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PTSD and Intergenerational Trauma as Expressed in the Arts

For many artists, content can be inspired or prompted by many internal and external factors. Generally, though, art is created following a moment of emotional charge. Much of my art, therefore, is generated as a response to deep-seated trauma. Artists who have experienced trauma often use these experiences to inform their work. My experiences with Post-Traumatic Stress Disorder are a large part of my body of work, and PTSD as well as intergenerational trauma have deep ties to contemporary art.


Post-Traumatic Stress Disorder is categorized under the Diagnostic and Statistical Manual of Mental Disorders, 5th Edition, as a trauma- and stressor-related disorder. It occurs when a patient “was exposed to: death, threatened death, actual or threatened serious injury, or actual or threatened sexual violence” (Diagnostic). Symptoms of this disorder include persistent psychological effects, such as depersonalization and flashbacks, as well as physical effects such as chronic nausea and increased startle response. With this disorder, the sympathetic nervous system gets “stuck” in the fight-flight-or-freeze response for a prolonged period of time, causing “depletion and disruption of the normal functions of our system” (Davis).


Post-Traumatic Stress Disorder refers to acute, severe instances of trauma that continue to affect patients for a prolonged period of time. However, many individuals experience traumatic events in their lives without crossing the “threshold” of PTSD. Trauma, simply put, “occurs when we reach a point where we can’t cope” (Davis). Trauma can shift an individual’s perceptions and beliefs about safety, trust, and intimacy, whether subtly or severely, for any amount of time (Baldwin).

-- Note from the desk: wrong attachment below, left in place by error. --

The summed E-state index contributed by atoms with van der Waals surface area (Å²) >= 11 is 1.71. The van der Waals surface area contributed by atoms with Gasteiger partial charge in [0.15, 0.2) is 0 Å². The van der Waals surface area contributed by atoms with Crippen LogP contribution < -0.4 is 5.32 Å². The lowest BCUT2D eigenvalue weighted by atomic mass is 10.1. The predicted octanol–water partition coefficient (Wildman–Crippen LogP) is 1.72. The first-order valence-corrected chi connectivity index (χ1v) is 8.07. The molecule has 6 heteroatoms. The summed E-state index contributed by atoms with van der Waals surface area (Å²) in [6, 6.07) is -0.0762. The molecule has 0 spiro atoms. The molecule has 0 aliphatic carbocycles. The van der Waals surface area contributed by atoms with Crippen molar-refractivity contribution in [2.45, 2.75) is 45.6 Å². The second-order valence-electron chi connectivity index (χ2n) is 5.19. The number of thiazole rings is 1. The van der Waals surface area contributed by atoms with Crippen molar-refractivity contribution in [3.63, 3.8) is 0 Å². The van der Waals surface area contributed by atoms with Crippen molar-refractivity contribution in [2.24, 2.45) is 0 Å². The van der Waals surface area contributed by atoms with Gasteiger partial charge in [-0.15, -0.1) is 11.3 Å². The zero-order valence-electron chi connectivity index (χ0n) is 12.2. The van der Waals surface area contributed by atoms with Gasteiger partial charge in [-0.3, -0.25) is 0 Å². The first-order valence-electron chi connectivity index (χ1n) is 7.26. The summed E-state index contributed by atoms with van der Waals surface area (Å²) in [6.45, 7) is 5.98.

The PTSD diagnosis is not necessarily the be-all and end-all of trauma. Some researchers consider it to be an “arbitrary boundary which almost says that the truly traumatized people are on one side and the rest of us are on the other” (Davis). According to one researcher, this boundary should not exist, as “trauma is carried within us all in varying degrees. Each of us is on a sliding scale that goes all the way up to and past the line that tips a person to being diagnosed with PTSD” (Davis). Not everyone who experiences trauma will develop PTSD, so is there any indicator as to whether a trauma victim will develop the disorder?


Many psychologists say yes. Various factors, from the size of the hippocampus to genetic indicators of cortisol levels, may have an impact on a person’s response to traumatic experiences (Tucker). In one study, it was found that a large percentage of women who endured sexual abuse had mothers who were also victims (Rose). In addition, folks who experience trauma as a child, especially repeated trauma, are more likely to develop PTSD as a result of a trauma experienced as an adult (Baldwin).


One of these indicators is of particular interest to me -- inherited, or intergenerational, trauma. It is a well-documented theory that trauma responses can be passed down through up to three generations, possibly more (Castelloe). According to one researcher, “psychic legacies are often passed on through unconscious cues or affective messages that flow between child and adult” (Castelloe). Legacies of cultural groups predispose many for PTSD -- for example, the history of oppression of Jewish people leads some Jews to feel trauma as relayed through cultural artifacts and artwork. Through another lens, the descendent of a Holocaust survivor may feel a physiological response to their grandparents’ unresolved trauma.